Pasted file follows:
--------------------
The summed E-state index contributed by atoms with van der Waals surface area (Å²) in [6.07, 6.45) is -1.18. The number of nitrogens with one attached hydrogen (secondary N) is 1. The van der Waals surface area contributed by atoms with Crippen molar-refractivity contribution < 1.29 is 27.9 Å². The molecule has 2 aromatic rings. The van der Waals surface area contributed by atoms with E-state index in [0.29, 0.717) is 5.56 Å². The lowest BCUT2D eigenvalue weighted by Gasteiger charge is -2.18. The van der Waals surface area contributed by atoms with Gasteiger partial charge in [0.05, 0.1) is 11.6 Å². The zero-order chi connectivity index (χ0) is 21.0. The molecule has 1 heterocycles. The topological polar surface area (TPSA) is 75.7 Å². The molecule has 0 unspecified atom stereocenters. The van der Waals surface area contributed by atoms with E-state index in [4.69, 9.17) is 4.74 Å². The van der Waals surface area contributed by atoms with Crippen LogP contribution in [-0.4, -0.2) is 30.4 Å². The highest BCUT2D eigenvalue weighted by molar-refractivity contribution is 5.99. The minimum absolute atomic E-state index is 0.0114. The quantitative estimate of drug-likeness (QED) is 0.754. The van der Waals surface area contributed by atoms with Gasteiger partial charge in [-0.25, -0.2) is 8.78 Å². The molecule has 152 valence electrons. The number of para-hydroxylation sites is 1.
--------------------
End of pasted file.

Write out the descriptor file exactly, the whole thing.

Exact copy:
The summed E-state index contributed by atoms with van der Waals surface area (Å²) in [6.07, 6.45) is -1.18. The number of nitrogens with one attached hydrogen (secondary N) is 1. The van der Waals surface area contributed by atoms with Crippen molar-refractivity contribution < 1.29 is 27.9 Å². The molecule has 2 aromatic rings. The van der Waals surface area contributed by atoms with E-state index in [0.29, 0.717) is 5.56 Å². The lowest BCUT2D eigenvalue weighted by Gasteiger charge is -2.18. The van der Waals surface area contributed by atoms with Gasteiger partial charge in [0.05, 0.1) is 11.6 Å². The zero-order chi connectivity index (χ0) is 21.0. The molecule has 1 heterocycles. The topological polar surface area (TPSA) is 75.7 Å². The molecule has 0 unspecified atom stereocenters. The van der Waals surface area contributed by atoms with E-state index in [4.69, 9.17) is 4.74 Å². The van der Waals surface area contributed by atoms with Crippen LogP contribution in [-0.4, -0.2) is 30.4 Å². The highest BCUT2D eigenvalue weighted by molar-refractivity contribution is 5.99. The minimum absolute atomic E-state index is 0.0114. The quantitative estimate of drug-likeness (QED) is 0.754. The van der Waals surface area contributed by atoms with Gasteiger partial charge in [-0.25, -0.2) is 8.78 Å². The molecule has 152 valence electrons. The number of para-hydroxylation sites is 1.